Archives du mot-clé Avastin

« Anti-VEGF et DMLA » au DU « Angiographie et Pathologie Rétinienne 2008 »

Petite mise à jour des diapositives concernant les anti-VEGF et leur utilisation en traitement de la DMLA exsudative, pour le DU « Angiographie et Pathologie Rétinienne » 2008 (18 juin 2008) :

Ces fichiers sont à votre disposition pour une utilisation personnelle (consultation) :
aucun élément ne peut être diffusé sans mon autorisation.
N’hésitez pas à me contacter pour toutes questions.

NB : Vous trouverez quelques détails sur l’étude VERITAS, dont je n’avais pas connaissance en préparant ce diaporama, dans le billet d’hier…

Disponibilité de l’Avastin : accord entre Genentech et ophtalmologistes américains

En cette période de « trêve des confiseurs« , un accord semble avoir été trouvé entre Genentech (le fabriquant de Lucentis et Avastin) et ophtalmologistes américains, qui permettra donc à ces derniers de continuer à s’approvisionner en Avastin.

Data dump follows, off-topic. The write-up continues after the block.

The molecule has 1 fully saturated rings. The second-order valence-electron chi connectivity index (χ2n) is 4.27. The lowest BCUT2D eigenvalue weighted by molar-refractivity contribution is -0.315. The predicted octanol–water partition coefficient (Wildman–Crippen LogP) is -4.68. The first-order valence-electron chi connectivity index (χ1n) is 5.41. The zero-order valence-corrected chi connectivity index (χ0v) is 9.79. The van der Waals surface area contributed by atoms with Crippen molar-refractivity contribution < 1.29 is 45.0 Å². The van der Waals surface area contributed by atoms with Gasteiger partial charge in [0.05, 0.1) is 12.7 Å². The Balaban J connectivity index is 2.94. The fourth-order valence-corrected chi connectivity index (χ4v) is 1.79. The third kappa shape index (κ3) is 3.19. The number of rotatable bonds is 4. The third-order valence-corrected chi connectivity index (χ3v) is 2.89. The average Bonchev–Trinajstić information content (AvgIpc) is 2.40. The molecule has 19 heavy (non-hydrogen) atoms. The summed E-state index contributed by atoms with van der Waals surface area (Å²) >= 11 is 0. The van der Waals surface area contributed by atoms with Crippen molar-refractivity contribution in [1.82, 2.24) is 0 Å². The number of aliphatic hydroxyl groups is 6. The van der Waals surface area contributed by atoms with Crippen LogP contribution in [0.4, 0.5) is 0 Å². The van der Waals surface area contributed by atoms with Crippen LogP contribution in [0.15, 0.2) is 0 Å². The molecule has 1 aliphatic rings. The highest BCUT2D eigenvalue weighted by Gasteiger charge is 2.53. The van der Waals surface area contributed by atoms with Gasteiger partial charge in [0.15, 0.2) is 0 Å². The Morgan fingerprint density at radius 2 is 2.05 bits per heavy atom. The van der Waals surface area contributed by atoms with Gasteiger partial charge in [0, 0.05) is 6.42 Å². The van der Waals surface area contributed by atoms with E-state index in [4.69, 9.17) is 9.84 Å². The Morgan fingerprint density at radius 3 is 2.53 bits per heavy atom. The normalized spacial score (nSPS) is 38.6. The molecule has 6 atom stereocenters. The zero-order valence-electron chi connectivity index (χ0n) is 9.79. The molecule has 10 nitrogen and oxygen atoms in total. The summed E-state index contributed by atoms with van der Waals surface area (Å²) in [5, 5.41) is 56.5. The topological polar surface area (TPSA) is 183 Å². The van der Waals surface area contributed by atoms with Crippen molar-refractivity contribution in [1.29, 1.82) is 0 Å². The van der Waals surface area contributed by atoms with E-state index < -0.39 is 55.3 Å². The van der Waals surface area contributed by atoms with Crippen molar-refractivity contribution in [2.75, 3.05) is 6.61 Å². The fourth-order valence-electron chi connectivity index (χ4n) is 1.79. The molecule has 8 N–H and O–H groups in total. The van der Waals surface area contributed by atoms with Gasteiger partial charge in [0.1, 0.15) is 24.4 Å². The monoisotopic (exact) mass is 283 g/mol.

Les ophtalmologistes pourront en effet le commander directement auprès de grossistes, qui livreront le médicament, au choix, soit à une pharmacie hospitalière, soit à une « compounding » pharmacie, soit au praticien lui même.

Bien que la mise en place de cette « filière » puisse varier selon les états, cette décision marque donc un signe de bonne volonté du laboratoire pour permettre l’accès à l’Avastin.

Source : OSN, New York Times.

En savoir plus :

Avastin vs. Lucentis : l’étude CATT sur le point de démarrer

Nous avons parlé à plusieurs reprises de la nécessité de comparer les traitements de la DMLA par médicaments anti-VEGF entre eux : l’étude américaine « Avastin vs. Lucentis » semble enfin être sur le point de démarrer, si l’on en croit le billet de Irv Arons sur son blog.